BUSINESS & ECONOMY

While Some Are Home for the Holidays, Others Are Working

By Michael Hill
Correspondent

Typist Levar Baker is working the last week of the year. He’s used up his 13 vacation days at a state agency.

When asked if he would you rather have the time off, he said, “Of course I would. I love to have the time off.”

A new Robert Half survey shows Baker will have some company working the end of 2015. The poll of more than 1,000 office workers shows 59 percent will be on the job at least part of the week.

“It’s actually not going to be a ghost town out in the offices,” Dawn Fay, District President of NY/NJ Robert Half, said.

79 percent of those who will work plan to be productive.

“Some obviously more than others, but it’s a really good time of the year to get focused for the new year, to clean up your office and your desk to really be prepared to kick the new year off strong,” Fay said.

28 percent will take the whole week off, half of them because their companies will close. 60 percent of them plan to check in with the office. It’s a number that grows every year as workers blur the line between work and home.

“I think that could be a double-edged sword,” Fay said. “It could be a good thing and a bad thing. You can be able to keep business moving and stay connected, but sometimes you really have to make sure you do find the time to break away so you can get rest and re-charge your battery.”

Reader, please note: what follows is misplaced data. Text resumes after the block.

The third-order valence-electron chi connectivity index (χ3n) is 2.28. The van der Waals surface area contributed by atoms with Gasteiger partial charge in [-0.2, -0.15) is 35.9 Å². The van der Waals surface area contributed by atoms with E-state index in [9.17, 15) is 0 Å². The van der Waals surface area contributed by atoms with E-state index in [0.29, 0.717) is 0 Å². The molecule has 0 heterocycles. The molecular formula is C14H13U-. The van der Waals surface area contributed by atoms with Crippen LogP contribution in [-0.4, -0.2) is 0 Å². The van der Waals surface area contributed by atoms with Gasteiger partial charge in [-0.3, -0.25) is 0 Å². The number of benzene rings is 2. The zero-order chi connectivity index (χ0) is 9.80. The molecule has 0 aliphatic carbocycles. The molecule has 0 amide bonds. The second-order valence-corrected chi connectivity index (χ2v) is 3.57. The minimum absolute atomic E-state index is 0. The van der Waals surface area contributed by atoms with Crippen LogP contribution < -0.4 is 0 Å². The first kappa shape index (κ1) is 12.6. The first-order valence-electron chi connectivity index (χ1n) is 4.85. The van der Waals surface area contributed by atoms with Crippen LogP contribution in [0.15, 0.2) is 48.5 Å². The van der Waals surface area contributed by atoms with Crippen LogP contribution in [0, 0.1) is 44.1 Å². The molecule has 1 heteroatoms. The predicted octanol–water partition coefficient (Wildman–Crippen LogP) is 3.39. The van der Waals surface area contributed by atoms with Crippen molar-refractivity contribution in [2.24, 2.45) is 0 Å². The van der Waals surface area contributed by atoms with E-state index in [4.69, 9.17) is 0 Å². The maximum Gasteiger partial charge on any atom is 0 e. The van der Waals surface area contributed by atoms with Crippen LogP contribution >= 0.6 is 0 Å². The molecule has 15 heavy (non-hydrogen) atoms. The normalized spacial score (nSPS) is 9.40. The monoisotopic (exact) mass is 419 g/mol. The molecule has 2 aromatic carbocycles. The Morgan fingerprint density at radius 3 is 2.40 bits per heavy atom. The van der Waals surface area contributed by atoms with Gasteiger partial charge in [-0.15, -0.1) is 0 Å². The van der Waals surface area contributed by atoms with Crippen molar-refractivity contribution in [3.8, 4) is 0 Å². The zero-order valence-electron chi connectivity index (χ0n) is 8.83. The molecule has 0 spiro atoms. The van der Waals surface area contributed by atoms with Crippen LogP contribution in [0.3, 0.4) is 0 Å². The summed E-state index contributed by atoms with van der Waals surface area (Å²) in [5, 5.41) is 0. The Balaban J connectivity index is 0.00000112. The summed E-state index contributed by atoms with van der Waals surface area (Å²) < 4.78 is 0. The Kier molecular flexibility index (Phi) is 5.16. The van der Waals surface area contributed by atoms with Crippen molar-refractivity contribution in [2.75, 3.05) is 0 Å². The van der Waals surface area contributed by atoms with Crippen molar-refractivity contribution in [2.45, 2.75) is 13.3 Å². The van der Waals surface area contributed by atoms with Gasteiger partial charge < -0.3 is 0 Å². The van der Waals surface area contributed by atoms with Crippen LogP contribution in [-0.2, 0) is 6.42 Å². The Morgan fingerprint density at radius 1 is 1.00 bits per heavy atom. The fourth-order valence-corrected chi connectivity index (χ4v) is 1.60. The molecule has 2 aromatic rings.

“This really is the issue for the immediate future. There are, I hate to say it, significant wage and hour issues involved and whether that constitutes working time or not,” John Sarno, President of the Employers Association of New Jersey, said.

“Understandably, there is a spike in requests for time off at the holidays,” Maureen Corcoran said.

Corcoran, Prudential Vice President, says it’s always a balancing act to cover the business bases, but still have thousands of its employees enjoy the holidays with family. She says 80 percent of the Fortune 100 companies U.S. employees remotely access company systems and telecommute each month.

“The goal is minimize that while you’re on vacation, but, it’s certainly doable. It’s doable and desirable for a couple of reasons: One, you want to check on if you have to. One, you’re just interested to see how work is going and another is practical because we don’t want to come back to several pages of emails if we can manage that as we go,” Corcoran said.

“What does it say about us as Americans? It means that we are really, really obsessed about our work,” Sarno said.

“Anyone who’s off is off and I don’t expect them to work from home, though I do it myself,” Richard Balka said.

Balka owns The Home Rubber Company in Trenton with 47 workers. The manufacturing plant will close for the holidays to service the equipment, but 80 percent of the administrative side will stay up and running.

“There’s a fair amount of work for the administrative staff,” he said. “No matter what it always feels like a holiday period. I don’t know if it’s the extra food that sits around at the office, or the pace of things because we’re not constantly picking up telephones. There’s always a sense that it’s holiday time of year.”

Baker will miss holiday time with his wife and three children, but says he’s thankful his job allows him to provide some holiday cheer for his family.

“Being at work really doesn’t bother me because they benefit from it. So, it’s okay,” he said.